Coolant for water-cooled engines
Most modern motorcycles have engines with liquid cooling. Engines cooled with coolant or water operate more quietly and are more powerful, but require a certain amount of maintenance.
Here's how the cooling circuit works
An engine's cooling system is divided into a small and a large circuit. The small cooling circuit is thermostat-controlled and bypasses the radiator (large circuit) so that the engine reaches operating temperature more quickly. Once the coolant temperature reaches approx. 85°C, the thermostat opens and the coolant flows through the radiator, which is positioned in the airstream. If the coolant is so hot that the radiator is unable to cool it down sufficiently on its own, a temperature-controlled electric fan is activated. An engine-driven coolant pump (water pump) pumps the coolant through the system. An external container with a water level indicator serves as an expansion tank and reservoir. The coolant comprises a prescribed mixture of water and antifreeze. It is preferable to use deionised, distilled water, as this prevents scale build-up in the engine. The antifreeze added to the water contains alcohol and glycol, and also anti-corrosive additives. You should replace the coolant every two years. If you're draining the coolant for any other reason, like carrying out a general engine overhaul, it should not be re-used.
To check how safe your coolant is from Jack Frost, you can use an antifreeze tester which gives a reading in °C. Always bear in mind that an unheated garage may protect your bike from snow, but not against frost. Without adequate antifreeze, your coolant will freeze and build up so much pressure that the cooling hoses and radiator may burst, and – worst case scenario – the engine may be damaged.
Replacing the coolant
Draining the coolant circuit
The engine must be cold when you change the antifreeze (max. 35°C), because otherwise, the system is under pressure and there is a risk you will scald yourself. Depending on your motorcycle model, you will first need to remove the fairing, tank, seat and side cover. The majority of engines have a drain plug near the coolant pump (check the owner's manual, if you can't locate it). Before removing the drain plug, make sure you place a container underneath (such as a multipurpose bowl). Once you have removed the drain plug, slowly open the filler cap – this gives you a degree of control over the draining. In the case of engines without a drain plug, simply remove the bottom hose from the radiator – do not re-use any clamps. Depending on your radiator system, you may also need to remove and empty the expansion reservoir. When working with coolants, always ensure you follow the proper disposal procedure. If you splash coolant onto paintwork wash it off with plenty of water.
Preparing for refilling
Tighten drain plug with torque wrench
Once you've drained the entire system, fit the drain plug with a new seal and screw it back in. Always use a torque wrench (check your bike manual for the correct torque), as it's very easy to strip the the aluminium thread in the engine block.
There are different types of antifreeze: Pre-diluted antifreeze is read to use, and provides protection down to approx. -37°C. Concentrated antifreeze, on the other hand, needs to be diluted with deionised water before use. If you are using concentrated antifreeze, you will need to check the bottle for the right amount of water to add. It is also essential to check that it is suitable for aluminium engines. Only mix and top up with distilled water. And remember, antifreeze is also a must in summer because it contains special additives to protect your engine from corrosion and oxidation. Slowly pour the coolant into the filler until the level no longer sinks.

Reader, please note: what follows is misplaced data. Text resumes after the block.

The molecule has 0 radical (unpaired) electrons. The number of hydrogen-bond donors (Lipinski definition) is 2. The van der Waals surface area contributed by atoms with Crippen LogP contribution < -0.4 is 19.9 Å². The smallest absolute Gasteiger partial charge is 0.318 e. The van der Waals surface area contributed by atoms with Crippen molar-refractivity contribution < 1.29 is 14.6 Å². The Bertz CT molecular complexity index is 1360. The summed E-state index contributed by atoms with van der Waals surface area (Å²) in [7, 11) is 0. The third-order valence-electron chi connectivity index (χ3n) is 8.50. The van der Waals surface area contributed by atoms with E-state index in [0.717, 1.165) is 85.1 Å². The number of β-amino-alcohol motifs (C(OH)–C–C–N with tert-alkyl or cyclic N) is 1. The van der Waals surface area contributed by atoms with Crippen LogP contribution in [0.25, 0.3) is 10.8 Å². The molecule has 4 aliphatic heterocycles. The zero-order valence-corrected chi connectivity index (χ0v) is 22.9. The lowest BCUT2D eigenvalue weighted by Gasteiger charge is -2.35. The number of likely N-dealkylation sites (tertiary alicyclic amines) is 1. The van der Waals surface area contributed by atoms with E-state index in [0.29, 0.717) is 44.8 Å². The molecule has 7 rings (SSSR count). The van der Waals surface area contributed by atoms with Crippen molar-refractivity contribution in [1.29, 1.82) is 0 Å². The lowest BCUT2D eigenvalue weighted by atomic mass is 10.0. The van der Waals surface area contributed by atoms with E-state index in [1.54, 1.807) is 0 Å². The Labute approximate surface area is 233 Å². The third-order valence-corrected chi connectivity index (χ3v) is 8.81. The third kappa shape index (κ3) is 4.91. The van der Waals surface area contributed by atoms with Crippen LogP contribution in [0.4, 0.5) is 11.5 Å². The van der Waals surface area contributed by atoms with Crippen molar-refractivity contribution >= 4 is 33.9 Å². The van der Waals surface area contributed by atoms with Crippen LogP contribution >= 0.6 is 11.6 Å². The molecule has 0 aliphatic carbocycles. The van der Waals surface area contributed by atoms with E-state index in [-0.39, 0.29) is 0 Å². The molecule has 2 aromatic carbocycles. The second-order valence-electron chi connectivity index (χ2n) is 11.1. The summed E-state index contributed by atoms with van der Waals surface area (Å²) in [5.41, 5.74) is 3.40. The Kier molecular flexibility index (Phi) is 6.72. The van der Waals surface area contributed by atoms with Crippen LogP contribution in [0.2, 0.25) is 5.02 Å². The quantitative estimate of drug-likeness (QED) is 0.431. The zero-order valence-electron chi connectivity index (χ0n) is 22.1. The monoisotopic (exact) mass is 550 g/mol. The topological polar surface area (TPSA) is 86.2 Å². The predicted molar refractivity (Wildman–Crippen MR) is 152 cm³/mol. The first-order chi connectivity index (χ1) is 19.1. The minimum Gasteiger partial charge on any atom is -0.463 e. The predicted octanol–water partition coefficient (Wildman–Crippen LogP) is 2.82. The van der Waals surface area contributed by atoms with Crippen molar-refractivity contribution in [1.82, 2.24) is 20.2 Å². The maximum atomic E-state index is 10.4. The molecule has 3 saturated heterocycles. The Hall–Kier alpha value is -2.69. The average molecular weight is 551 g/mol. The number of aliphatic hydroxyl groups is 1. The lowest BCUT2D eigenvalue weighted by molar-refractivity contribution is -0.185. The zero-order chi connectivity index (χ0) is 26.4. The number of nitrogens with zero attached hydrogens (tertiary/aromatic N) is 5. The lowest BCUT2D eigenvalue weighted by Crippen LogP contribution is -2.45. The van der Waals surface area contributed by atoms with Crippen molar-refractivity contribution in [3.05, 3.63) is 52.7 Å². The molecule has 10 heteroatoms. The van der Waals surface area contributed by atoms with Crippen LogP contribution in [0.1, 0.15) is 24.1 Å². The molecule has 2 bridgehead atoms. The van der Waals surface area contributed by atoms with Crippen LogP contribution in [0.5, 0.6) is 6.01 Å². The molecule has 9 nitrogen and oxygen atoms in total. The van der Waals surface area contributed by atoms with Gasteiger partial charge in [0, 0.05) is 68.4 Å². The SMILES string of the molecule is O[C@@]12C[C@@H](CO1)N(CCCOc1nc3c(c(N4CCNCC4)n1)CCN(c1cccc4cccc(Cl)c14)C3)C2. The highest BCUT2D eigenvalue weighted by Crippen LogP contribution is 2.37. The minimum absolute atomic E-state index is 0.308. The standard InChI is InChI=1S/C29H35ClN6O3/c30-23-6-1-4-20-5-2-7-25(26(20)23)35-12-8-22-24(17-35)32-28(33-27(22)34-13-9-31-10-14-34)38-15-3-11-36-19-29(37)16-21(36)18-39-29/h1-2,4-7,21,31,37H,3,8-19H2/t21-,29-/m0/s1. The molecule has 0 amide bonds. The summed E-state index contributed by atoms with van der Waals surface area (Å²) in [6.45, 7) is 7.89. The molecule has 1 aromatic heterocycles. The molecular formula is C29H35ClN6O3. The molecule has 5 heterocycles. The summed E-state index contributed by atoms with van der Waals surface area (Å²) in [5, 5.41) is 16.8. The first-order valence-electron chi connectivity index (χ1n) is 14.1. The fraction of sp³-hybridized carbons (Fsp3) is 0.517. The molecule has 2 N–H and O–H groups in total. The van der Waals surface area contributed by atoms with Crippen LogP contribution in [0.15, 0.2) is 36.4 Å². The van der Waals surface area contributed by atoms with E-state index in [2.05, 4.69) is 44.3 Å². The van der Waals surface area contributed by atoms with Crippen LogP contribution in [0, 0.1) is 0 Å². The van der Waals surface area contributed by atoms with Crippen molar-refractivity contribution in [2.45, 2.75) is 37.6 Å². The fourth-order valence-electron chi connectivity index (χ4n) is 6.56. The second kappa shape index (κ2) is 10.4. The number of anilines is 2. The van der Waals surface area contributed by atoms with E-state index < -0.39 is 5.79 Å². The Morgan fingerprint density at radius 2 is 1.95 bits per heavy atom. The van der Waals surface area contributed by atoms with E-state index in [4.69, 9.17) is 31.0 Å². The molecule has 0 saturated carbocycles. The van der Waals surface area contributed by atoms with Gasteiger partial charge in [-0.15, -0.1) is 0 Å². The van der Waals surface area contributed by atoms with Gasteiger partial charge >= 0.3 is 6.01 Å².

Filling with coolant
Top up with coolant
Now start up the engine. If your bike is fitted with a bleed screw, leave this open and run the engine until all the air has escaped and you only see coolant flowing out. The level may drop sharply when the thermostat opens. This is completely normal because the water is now flowing through the radiator (large circuit). You simply need to add more coolant and close the filler cap.
Also fill the expansion reservoir
Depending on the cooling system, you may also need to top up the expansion reservoir until it is between the "Min.-Max." marking. Leave the engine running until the electric fan starts up, all the while keeping an eye on the coolant level and the engine temperature. Because the heat causes the water to expand, you will need to check the level of the coolant once again after the engine has cooled down (make sure the bike is upright). If the coolant level is now too high when cold, you will need to suction off the excess.
Cleaning and checking the radiator
Straighten cooling fins
Finally, give your radiator a thorough clean on the outside. Insects and other deposits are pretty easy to shift using an insect remover and spraying gently with water. Do not use a steam cleaner or a strong water jet. Use a small screwdriver to carefully straighten any bent fins.
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These tips for DIY mechanics contain general recommendations that may not apply to all vehicles or all individual components. As local conditions may vary considerably, we are unable to guarantee the correctness of information in these tips for DIY mechanics.
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